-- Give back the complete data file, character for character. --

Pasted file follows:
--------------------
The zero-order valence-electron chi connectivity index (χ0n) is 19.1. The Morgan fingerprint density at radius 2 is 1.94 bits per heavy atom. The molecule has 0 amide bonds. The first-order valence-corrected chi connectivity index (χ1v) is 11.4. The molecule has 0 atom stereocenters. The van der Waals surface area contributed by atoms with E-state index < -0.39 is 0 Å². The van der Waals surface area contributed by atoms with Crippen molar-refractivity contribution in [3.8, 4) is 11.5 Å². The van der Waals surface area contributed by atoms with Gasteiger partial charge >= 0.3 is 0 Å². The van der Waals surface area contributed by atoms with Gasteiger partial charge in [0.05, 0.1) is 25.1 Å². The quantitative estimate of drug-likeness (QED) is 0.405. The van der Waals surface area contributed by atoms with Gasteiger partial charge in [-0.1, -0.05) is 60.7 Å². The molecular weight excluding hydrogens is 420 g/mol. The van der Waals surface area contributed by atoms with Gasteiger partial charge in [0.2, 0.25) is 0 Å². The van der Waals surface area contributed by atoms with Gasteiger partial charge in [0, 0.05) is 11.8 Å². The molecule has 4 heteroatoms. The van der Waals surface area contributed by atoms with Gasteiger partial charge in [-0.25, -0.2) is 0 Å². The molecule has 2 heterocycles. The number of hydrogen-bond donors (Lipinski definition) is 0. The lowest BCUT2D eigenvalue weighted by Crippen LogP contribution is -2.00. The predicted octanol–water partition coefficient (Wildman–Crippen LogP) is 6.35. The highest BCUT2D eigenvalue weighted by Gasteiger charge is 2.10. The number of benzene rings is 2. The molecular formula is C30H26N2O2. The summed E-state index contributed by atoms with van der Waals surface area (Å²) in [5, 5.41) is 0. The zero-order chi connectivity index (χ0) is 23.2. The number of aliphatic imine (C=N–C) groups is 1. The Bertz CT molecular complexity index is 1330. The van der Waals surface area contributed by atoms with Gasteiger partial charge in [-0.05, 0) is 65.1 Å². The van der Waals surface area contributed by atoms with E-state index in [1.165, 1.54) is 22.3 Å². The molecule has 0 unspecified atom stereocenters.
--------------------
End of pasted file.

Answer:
The zero-order valence-electron chi connectivity index (χ0n) is 19.1. The Morgan fingerprint density at radius 2 is 1.94 bits per heavy atom. The molecule has 0 amide bonds. The first-order valence-corrected chi connectivity index (χ1v) is 11.4. The molecule has 0 atom stereocenters. The van der Waals surface area contributed by atoms with E-state index < -0.39 is 0 Å². The van der Waals surface area contributed by atoms with Crippen molar-refractivity contribution in [3.8, 4) is 11.5 Å². The van der Waals surface area contributed by atoms with Gasteiger partial charge >= 0.3 is 0 Å². The van der Waals surface area contributed by atoms with Gasteiger partial charge in [0.05, 0.1) is 25.1 Å². The quantitative estimate of drug-likeness (QED) is 0.405. The van der Waals surface area contributed by atoms with Gasteiger partial charge in [-0.1, -0.05) is 60.7 Å². The molecular weight excluding hydrogens is 420 g/mol. The van der Waals surface area contributed by atoms with Gasteiger partial charge in [0.2, 0.25) is 0 Å². The van der Waals surface area contributed by atoms with Gasteiger partial charge in [0, 0.05) is 11.8 Å². The molecule has 4 heteroatoms. The van der Waals surface area contributed by atoms with Gasteiger partial charge in [-0.25, -0.2) is 0 Å². The molecule has 2 heterocycles. The number of hydrogen-bond donors (Lipinski definition) is 0. The lowest BCUT2D eigenvalue weighted by Crippen LogP contribution is -2.00. The predicted octanol–water partition coefficient (Wildman–Crippen LogP) is 6.35. The highest BCUT2D eigenvalue weighted by Gasteiger charge is 2.10. The number of benzene rings is 2. The molecular formula is C30H26N2O2. The summed E-state index contributed by atoms with van der Waals surface area (Å²) in [5, 5.41) is 0. The zero-order chi connectivity index (χ0) is 23.2. The number of aliphatic imine (C=N–C) groups is 1. The Bertz CT molecular complexity index is 1330. The van der Waals surface area contributed by atoms with Gasteiger partial charge in [-0.05, 0) is 65.1 Å². The van der Waals surface area contributed by atoms with E-state index in [1.165, 1.54) is 22.3 Å². The molecule has 0 unspecified atom stereocenters.